On top of health and environment impacts from mercury pollution, the report also estimated a total of $77.4 million in lost economic productivity assuming a 1 ppm reference level, and $130 million if no reference was used.
The researchers called for a complete ban on the trade and use of mercury, and for phasing out coal-fired power for renewable energy across the world to resolve the global mercury pollution.
“As long as there is a mercury trade, it will get into the hands of small-scale gold miners and be released into the environment either legally or illegally,” Bell told Mongabay. “There are many substitutes for all mercury uses and no need to use it any longer in any industrial process or product. It is no longer a necessary commodity.”
A global framework agreement on the issue, the Minamata Convention on Mercury, came into force in August 2017. Countries that ratified the convention are expected to apply best environmental practices to cut back on the use of mercury. But the convention has been criticized by environmental activists, who say its restrictions apply only to new coal-fired power plants and can only be legally enforced five years after the treaty enters into effect for each ratifying party.
Green groups have also taken issue with the convention’s lack of provisions to limit the number of new coal-fired facilities that countries can build, and questioned the effectiveness of the convention’s concept of “best environmental practices” for these facilities.
There are approximately 3,700 coal-fired power plants worldwide, with another 1,600 being built or planned. These additional plants would boost global coal-fired power output by 43 per cent.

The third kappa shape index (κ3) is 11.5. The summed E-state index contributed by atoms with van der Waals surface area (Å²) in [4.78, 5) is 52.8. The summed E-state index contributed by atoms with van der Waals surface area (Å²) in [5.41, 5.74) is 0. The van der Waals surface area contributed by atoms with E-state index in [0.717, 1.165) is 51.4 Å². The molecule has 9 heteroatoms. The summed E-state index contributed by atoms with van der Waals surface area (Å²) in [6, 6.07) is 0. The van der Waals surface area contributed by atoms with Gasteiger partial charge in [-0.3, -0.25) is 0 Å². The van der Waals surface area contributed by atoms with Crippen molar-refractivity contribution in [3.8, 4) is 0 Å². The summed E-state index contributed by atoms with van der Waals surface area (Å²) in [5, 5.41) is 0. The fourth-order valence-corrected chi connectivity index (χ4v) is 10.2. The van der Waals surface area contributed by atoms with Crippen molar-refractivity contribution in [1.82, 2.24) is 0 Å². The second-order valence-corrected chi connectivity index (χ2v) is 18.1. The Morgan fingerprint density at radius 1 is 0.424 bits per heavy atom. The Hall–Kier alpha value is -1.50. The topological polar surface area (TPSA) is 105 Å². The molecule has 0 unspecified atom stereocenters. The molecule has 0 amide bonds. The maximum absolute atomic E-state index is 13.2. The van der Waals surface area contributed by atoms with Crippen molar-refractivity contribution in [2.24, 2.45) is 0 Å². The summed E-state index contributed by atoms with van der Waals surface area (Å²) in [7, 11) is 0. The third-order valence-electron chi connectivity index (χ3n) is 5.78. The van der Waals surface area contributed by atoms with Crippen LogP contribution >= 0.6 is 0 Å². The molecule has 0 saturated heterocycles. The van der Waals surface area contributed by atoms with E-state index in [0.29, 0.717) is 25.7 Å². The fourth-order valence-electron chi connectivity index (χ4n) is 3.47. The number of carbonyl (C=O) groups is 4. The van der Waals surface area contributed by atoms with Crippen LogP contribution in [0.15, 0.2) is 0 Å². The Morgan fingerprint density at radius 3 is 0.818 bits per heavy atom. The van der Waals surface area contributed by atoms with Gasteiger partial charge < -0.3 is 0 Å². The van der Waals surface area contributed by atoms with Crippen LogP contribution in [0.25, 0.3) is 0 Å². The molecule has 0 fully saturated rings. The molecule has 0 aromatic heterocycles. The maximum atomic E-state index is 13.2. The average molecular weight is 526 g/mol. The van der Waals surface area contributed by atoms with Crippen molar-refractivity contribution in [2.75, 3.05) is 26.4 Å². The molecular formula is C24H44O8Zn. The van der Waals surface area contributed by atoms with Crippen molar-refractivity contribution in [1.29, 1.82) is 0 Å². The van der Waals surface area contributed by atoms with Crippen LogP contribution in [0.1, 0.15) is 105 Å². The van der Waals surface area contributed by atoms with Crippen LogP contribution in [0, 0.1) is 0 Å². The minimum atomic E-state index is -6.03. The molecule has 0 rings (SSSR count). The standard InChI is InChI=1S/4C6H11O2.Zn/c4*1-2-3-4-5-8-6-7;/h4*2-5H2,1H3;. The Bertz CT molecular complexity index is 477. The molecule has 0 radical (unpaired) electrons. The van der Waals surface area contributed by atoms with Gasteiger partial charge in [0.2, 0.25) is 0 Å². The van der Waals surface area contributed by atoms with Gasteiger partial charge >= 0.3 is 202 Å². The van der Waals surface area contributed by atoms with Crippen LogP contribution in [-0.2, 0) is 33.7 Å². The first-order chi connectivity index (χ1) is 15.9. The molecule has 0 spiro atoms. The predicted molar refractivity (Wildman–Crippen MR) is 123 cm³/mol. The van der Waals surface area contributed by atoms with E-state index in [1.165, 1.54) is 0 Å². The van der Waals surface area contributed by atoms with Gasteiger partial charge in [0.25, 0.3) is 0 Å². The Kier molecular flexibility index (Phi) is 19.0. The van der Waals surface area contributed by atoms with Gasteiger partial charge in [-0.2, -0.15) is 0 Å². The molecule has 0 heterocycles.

IPEN and BRI published a report last year showing that 86 per cent of the 1,000 women of childbearing age they surveyed in 25 countries around the world had mercury levels above the 1 ppm safety limit, with most over three times that.
“We are not optimistic under current arrangements. At the moment things are getting worse,” Bell said.
He cited a recent report from United Nations Environment Programme that showed mercury pollution in the atmosphere had surged by 20 per cent in the five years between 2010 and 2015 due to an increase in artisanal and small-scale gold mining and the operations of more than 3,000 coal-fired power stations.
“If the Minamata Convention and instruments such as the Paris Agreement can’t deliver immediate action to end the global trade in mercury and replace coal-fired power with renewable energy, then politicians should seize the moment and issue unilateral bans on mercury imports and exports and declare an end to coal-fired power,” Bell said.
“No amount of gold or coal is worth the poisoning of the ocean and the damage it will cause to women and their children,” he said.
This story was published with permission from Mongabay.com
Thanks for reading to the end of this story!
We would be grateful if you would consider joining as a member of The EB Circle. This helps to keep our stories and resources free for all, and it also supports independent journalism dedicated to sustainable development. It only costs as little as S$5 a month, and you would be helping to make a big difference.